It can get a bit depressing talking about negative externalities all the time. It’s important not to forget that solving problems like climate change isn’t just about internalising negative externalities, we can also harness positive externalities. Apparently a ‘green’ club is installing a dancefloor that will use the kinetic energy of people dancing to power the light show! Video after the jump. Read more
Many climate change sceptics argue that the IPCC’s predictions are highly uncertain. Over at Vox, Paul Klemperer suggests that this should make us more worried, rather than reassuring us.
…[If] the models merely underestimated the uncertainty, the range of plausible outcomes is now greater, so… defences would need to be higher for us to feel safe.
Klemperer is implicitly relying on people’s risk aversion to claim that the increase in uncertainty makes us worse off. Standard economic theory is on his side here, but experimental work has shown that people are actually risk seeking when it comes to losses. Most people would rather gamble on a loss if there’s some possibility of averting it than take a small, certain penalty. That implies that the increase in uncertainty over the costs of climate change might actually make people feel better about it! Maybe the sceptics are pressing the right buttons after all.
From the Hive we see that the government may be having trouble getting its mandatory biofuel regulation through parliament. Anyone that knows me will know that this makes me glad, not because I’m a climate change denialist (I’m willing to trust the experts on this one), not because I’m concerned about biofuel not having a net positive impact on carbon emissions, but because I don’t think the scheme is properly synchronized with the fact that we have a “carbon price” (through the carbon-trading scheme).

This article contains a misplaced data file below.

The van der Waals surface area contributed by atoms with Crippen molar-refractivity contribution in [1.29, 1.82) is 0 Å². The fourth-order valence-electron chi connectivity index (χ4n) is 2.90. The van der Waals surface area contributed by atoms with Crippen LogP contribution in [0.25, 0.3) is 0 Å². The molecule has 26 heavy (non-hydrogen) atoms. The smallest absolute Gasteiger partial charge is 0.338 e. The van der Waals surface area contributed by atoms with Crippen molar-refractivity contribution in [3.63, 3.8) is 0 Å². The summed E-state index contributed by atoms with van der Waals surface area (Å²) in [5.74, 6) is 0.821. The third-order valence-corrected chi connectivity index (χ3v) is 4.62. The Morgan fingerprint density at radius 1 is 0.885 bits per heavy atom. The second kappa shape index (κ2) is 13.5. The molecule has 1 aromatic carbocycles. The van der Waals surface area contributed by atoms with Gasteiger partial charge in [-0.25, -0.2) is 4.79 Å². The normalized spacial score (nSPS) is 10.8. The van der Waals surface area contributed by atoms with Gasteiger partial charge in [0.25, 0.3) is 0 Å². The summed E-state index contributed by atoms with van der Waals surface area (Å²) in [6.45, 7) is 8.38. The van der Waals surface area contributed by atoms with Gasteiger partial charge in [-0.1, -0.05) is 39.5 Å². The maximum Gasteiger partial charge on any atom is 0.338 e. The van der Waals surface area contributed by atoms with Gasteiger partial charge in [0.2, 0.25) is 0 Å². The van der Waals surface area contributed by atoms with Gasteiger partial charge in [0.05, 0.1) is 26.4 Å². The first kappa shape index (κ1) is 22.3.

Why does setting a price for carbon mean that we don’t need to make biofuel’s mandatory? In order to explain this I’ll look at the three main criticisms I might get for this position (I’m hoping more criticisms can be added in the comments 😉 ):
Denmark, Finland, Norway and Sweden have had carbon taxes in place since the 1990s, but the tax has not led to large declines in emissions in most of these countries… [T]he insight they provide is that if reducing emissions is the goal, then a carbon tax is a tax you want to impose but never collect.
I read recently about the Vélib’ program that Paris is running and what a boon it is for the environment. Apparently Ken Livingstone is keen on making London more bicycle friendly, and cities like Copenhagen are already full of cyclists. The decrease in pollution as a result of the reduction in cars must be quite significant. What is it that prevents New Zealand cities from adopting similar, cyclist-friendly inner city roads?
Perhaps it’s not so much a supply issue as a demand issue. Perhaps fewer people want to commute by bicycle in NZ. A major factor in their decision not to use a bicycle might be the requirement that helmets are worn on the road. Read more